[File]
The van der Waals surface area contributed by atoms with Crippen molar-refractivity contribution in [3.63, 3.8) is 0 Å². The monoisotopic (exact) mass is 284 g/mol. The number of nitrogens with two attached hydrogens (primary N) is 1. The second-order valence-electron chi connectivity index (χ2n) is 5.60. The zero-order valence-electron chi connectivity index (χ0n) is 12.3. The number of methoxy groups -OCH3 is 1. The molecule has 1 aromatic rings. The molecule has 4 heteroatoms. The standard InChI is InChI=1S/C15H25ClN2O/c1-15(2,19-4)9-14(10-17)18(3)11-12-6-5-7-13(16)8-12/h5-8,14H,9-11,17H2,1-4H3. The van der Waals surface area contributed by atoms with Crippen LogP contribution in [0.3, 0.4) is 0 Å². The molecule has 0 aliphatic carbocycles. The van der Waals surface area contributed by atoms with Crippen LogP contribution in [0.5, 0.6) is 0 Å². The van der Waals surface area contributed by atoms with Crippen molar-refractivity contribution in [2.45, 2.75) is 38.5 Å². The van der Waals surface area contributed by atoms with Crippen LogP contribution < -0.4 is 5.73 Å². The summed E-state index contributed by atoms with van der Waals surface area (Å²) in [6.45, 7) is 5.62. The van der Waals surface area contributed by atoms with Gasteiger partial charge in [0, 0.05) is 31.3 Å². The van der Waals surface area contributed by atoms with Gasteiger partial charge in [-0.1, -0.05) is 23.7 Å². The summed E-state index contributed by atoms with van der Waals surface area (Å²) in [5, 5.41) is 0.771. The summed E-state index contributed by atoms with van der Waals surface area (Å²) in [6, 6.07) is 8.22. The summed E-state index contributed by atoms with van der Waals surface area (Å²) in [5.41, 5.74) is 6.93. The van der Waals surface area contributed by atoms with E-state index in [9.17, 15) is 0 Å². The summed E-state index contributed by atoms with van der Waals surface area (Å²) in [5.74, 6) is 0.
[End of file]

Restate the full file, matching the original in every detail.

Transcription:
The van der Waals surface area contributed by atoms with Crippen molar-refractivity contribution in [3.63, 3.8) is 0 Å². The monoisotopic (exact) mass is 284 g/mol. The number of nitrogens with two attached hydrogens (primary N) is 1. The second-order valence-electron chi connectivity index (χ2n) is 5.60. The zero-order valence-electron chi connectivity index (χ0n) is 12.3. The number of methoxy groups -OCH3 is 1. The molecule has 1 aromatic rings. The molecule has 4 heteroatoms. The standard InChI is InChI=1S/C15H25ClN2O/c1-15(2,19-4)9-14(10-17)18(3)11-12-6-5-7-13(16)8-12/h5-8,14H,9-11,17H2,1-4H3. The van der Waals surface area contributed by atoms with Crippen LogP contribution in [0.3, 0.4) is 0 Å². The molecule has 0 aliphatic carbocycles. The van der Waals surface area contributed by atoms with Crippen LogP contribution in [0.5, 0.6) is 0 Å². The van der Waals surface area contributed by atoms with Crippen molar-refractivity contribution in [2.45, 2.75) is 38.5 Å². The van der Waals surface area contributed by atoms with Crippen LogP contribution < -0.4 is 5.73 Å². The summed E-state index contributed by atoms with van der Waals surface area (Å²) in [6.45, 7) is 5.62. The van der Waals surface area contributed by atoms with Gasteiger partial charge in [0, 0.05) is 31.3 Å². The van der Waals surface area contributed by atoms with Gasteiger partial charge in [-0.1, -0.05) is 23.7 Å². The summed E-state index contributed by atoms with van der Waals surface area (Å²) in [5, 5.41) is 0.771. The summed E-state index contributed by atoms with van der Waals surface area (Å²) in [6, 6.07) is 8.22. The summed E-state index contributed by atoms with van der Waals surface area (Å²) in [5.41, 5.74) is 6.93. The van der Waals surface area contributed by atoms with E-state index in [9.17, 15) is 0 Å². The summed E-state index contributed by atoms with van der Waals surface area (Å²) in [5.74, 6) is 0.